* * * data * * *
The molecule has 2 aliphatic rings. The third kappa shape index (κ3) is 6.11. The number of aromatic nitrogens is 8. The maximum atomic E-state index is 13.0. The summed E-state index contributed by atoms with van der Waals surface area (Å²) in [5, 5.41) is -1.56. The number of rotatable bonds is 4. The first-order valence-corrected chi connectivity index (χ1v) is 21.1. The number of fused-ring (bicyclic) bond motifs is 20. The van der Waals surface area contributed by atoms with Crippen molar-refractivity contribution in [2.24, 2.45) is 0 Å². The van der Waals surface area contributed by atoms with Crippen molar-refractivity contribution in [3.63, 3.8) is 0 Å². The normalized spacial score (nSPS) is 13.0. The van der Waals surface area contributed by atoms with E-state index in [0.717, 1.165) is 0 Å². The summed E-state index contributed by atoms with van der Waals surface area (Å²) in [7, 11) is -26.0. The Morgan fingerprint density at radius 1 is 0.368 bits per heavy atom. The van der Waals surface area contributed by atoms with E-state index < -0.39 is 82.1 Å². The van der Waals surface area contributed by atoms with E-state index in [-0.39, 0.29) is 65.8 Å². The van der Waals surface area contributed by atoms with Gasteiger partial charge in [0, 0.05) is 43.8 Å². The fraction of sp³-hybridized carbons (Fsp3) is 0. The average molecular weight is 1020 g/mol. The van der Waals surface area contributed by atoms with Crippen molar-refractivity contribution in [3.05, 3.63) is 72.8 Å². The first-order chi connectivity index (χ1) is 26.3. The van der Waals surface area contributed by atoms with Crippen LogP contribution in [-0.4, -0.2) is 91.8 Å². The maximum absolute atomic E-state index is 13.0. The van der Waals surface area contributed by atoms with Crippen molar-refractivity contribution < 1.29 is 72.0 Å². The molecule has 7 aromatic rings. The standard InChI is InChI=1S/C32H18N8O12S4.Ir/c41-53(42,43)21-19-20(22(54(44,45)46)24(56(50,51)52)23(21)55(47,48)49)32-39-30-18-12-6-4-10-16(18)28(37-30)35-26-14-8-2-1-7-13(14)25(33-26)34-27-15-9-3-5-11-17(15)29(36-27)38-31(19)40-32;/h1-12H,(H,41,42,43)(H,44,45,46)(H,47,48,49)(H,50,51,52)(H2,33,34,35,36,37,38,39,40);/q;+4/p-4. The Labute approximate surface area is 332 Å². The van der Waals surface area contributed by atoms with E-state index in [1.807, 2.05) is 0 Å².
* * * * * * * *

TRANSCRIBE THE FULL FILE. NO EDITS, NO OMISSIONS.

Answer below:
The molecule has 2 aliphatic rings. The third kappa shape index (κ3) is 6.11. The number of aromatic nitrogens is 8. The maximum atomic E-state index is 13.0. The summed E-state index contributed by atoms with van der Waals surface area (Å²) in [5, 5.41) is -1.56. The number of rotatable bonds is 4. The first-order valence-corrected chi connectivity index (χ1v) is 21.1. The number of fused-ring (bicyclic) bond motifs is 20. The van der Waals surface area contributed by atoms with Crippen molar-refractivity contribution in [2.24, 2.45) is 0 Å². The van der Waals surface area contributed by atoms with Crippen molar-refractivity contribution in [3.63, 3.8) is 0 Å². The normalized spacial score (nSPS) is 13.0. The van der Waals surface area contributed by atoms with E-state index in [0.717, 1.165) is 0 Å². The summed E-state index contributed by atoms with van der Waals surface area (Å²) in [7, 11) is -26.0. The Morgan fingerprint density at radius 1 is 0.368 bits per heavy atom. The van der Waals surface area contributed by atoms with E-state index < -0.39 is 82.1 Å². The van der Waals surface area contributed by atoms with E-state index in [-0.39, 0.29) is 65.8 Å². The van der Waals surface area contributed by atoms with Gasteiger partial charge in [0, 0.05) is 43.8 Å². The fraction of sp³-hybridized carbons (Fsp3) is 0. The average molecular weight is 1020 g/mol. The van der Waals surface area contributed by atoms with Crippen molar-refractivity contribution in [3.05, 3.63) is 72.8 Å². The first-order chi connectivity index (χ1) is 26.3. The van der Waals surface area contributed by atoms with Crippen LogP contribution in [-0.4, -0.2) is 91.8 Å². The maximum absolute atomic E-state index is 13.0. The van der Waals surface area contributed by atoms with Crippen molar-refractivity contribution < 1.29 is 72.0 Å². The molecule has 7 aromatic rings. The standard InChI is InChI=1S/C32H18N8O12S4.Ir/c41-53(42,43)21-19-20(22(54(44,45)46)24(56(50,51)52)23(21)55(47,48)49)32-39-30-18-12-6-4-10-16(18)28(37-30)35-26-14-8-2-1-7-13(14)25(33-26)34-27-15-9-3-5-11-17(15)29(36-27)38-31(19)40-32;/h1-12H,(H,41,42,43)(H,44,45,46)(H,47,48,49)(H,50,51,52)(H2,33,34,35,36,37,38,39,40);/q;+4/p-4. The Labute approximate surface area is 332 Å². The van der Waals surface area contributed by atoms with E-state index in [1.807, 2.05) is 0 Å².